ANN ARBOR, Mich. — On average, Michigan has won each of its nine games by a score of roughly 48-11. Opening 2016 with a 63-3 win over Hawaii set the tone, and this past weekend’s 59-3 win over Maryland all but reaffirmed the Wolverines’ far-superior offensive skills.
Stomping, crushing and demoralizing opponents.
Yeah, there was that one close one versus Michigan State, a 32-23 win in East Lansing. And yeah, there was the first half versus Colorado, which raced out to a 21-point lead but lost 45-28.
Other than that, nobody has gotten within an arm’s length — or two or three — of Jim Harbaugh’s 9-0 superpower. Perfect through six Big Ten games, Michigan has taken control of its league through efficient execution, great effort and discipline.
And, of course, points. Consistently scoring them — and not allowing others to get them — has been a major difference for the No. 3-ranked CFP team in the land.
“I think we know what we need to do, and I think we know how to win — we know how to attack each week. At this point last year, games were starting to get really close and we weren’t playing our best football,” said fifth-year senior DT Ryan Glasgow, referencing a 29-26 road win over Minnesota and a 48-41 double overtime road win over Indiana.
The Wolverines were gassed, to an extent, by this time one year ago. They closed the regular-season with a 42-13 loss to Ohio State.
“I think, this year, we’ve really hit our stride,” Glasgow said. “I think it starts from the top-down, with our leaders and with our quarterback — he’s playing his best football right now…”
With a rating of 158, Speight leads the Big Ten in passing efficiency; he’s improved on a weekly basis, even surpassing initial expectations set by coach Jim Harbaugh. Penalties have been drastically cut: Through 13 games in 2015, Michigan had been penalized 87 times for 778 yards. Through nine games in 2016, Michigan has been penalized 42 times for 409 yards.
“I don’t like to compare to the past, but I’d say we’re very disciplined — yes. We really attack practice…” said Glasgow, later adding “don’t get a late hit and don’t jump off-side — as long as we do that, (defensive line) Coach (Greg) Mattison’s happy… so we’re happy.”
Simply said, Michigan hasn’t given away much of anything. Each play and each individual effort has demonstrated its renewed focus on being as sharp as possible. That means everywhere.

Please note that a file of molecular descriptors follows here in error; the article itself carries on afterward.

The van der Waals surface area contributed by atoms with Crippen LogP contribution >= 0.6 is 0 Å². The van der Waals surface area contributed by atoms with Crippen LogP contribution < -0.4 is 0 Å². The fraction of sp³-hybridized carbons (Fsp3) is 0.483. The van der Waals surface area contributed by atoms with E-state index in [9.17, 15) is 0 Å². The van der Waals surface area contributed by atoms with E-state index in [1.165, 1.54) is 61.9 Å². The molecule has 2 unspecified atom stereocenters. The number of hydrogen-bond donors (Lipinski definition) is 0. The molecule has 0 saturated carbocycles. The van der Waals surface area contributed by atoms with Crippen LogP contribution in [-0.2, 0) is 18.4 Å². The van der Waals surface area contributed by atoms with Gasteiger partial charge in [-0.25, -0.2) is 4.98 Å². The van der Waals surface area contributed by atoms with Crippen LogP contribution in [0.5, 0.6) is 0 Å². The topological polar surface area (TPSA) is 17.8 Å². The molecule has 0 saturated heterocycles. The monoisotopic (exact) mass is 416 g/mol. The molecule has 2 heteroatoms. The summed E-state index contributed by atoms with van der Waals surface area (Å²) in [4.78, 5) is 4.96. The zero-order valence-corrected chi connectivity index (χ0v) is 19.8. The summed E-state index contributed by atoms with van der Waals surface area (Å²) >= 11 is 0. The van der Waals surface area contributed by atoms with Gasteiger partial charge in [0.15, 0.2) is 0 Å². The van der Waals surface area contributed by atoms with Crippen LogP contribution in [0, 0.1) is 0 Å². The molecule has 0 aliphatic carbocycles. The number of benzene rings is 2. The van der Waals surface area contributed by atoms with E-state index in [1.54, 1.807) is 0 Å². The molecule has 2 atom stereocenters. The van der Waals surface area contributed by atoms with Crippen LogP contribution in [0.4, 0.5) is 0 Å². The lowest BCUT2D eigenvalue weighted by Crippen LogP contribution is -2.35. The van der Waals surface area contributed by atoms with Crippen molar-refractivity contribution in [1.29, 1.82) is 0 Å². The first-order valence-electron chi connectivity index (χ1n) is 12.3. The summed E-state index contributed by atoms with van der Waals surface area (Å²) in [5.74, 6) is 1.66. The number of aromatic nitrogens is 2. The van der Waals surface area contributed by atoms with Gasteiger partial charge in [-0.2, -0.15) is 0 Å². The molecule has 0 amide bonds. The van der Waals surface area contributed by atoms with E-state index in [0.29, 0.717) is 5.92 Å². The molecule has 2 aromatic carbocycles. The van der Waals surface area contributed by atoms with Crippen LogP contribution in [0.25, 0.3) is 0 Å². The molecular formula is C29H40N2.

Throw a block to extended a 50-yarder to a 53-yard run. Knowing when to “go for it” or “play with technique” has also influenced players, specifically fifth-year senior DT Matt Godin, who said so during an interview this week with “Inside Michigan,” the school’s official TV program.
One year ago, the Wolverines allowed 24 touchdowns. This year, they’ve allowed 12 scores: eight through the air, and four by way of ground. During the 2015 season, they rushed for 2,054 yards and 27 touchdowns. Nine games into 2016, they’ve rushed for 2,265 yards and 36 touchdowns.
By all accounts, Michigan appears to be better prepared for this season’s home stretch. Remember November — yeah, that makes sense. That’s the month when the heavies either create separation or fold.
With that said, every weekend has been November-like for Michigan through nine games.
“It’s not so much being prepared for a whole month, it’s just us preparing, you know, every day — how we prepare,” said senior cornerback Jourdan Lewis, an All-American candidate. “And it’s just getting us ready for the games every week, so that’s really what it is.”
Preparation. Sounds simple enough, right? But has it really been that elementary?! For a team that’s likely to conquer the rest of its schedule and possibly make a run through the College Football Playoffs… yes… actually.
— ESPN Stats & Info (@ESPNStatsInfo) November 9, 2016
“That’s pretty much it,” Lewis said with a grin. “That’s really, I guess, the key factor in all our success — just going out there Tuesday through Friday, going out there and honing in on our craft and our game plan.”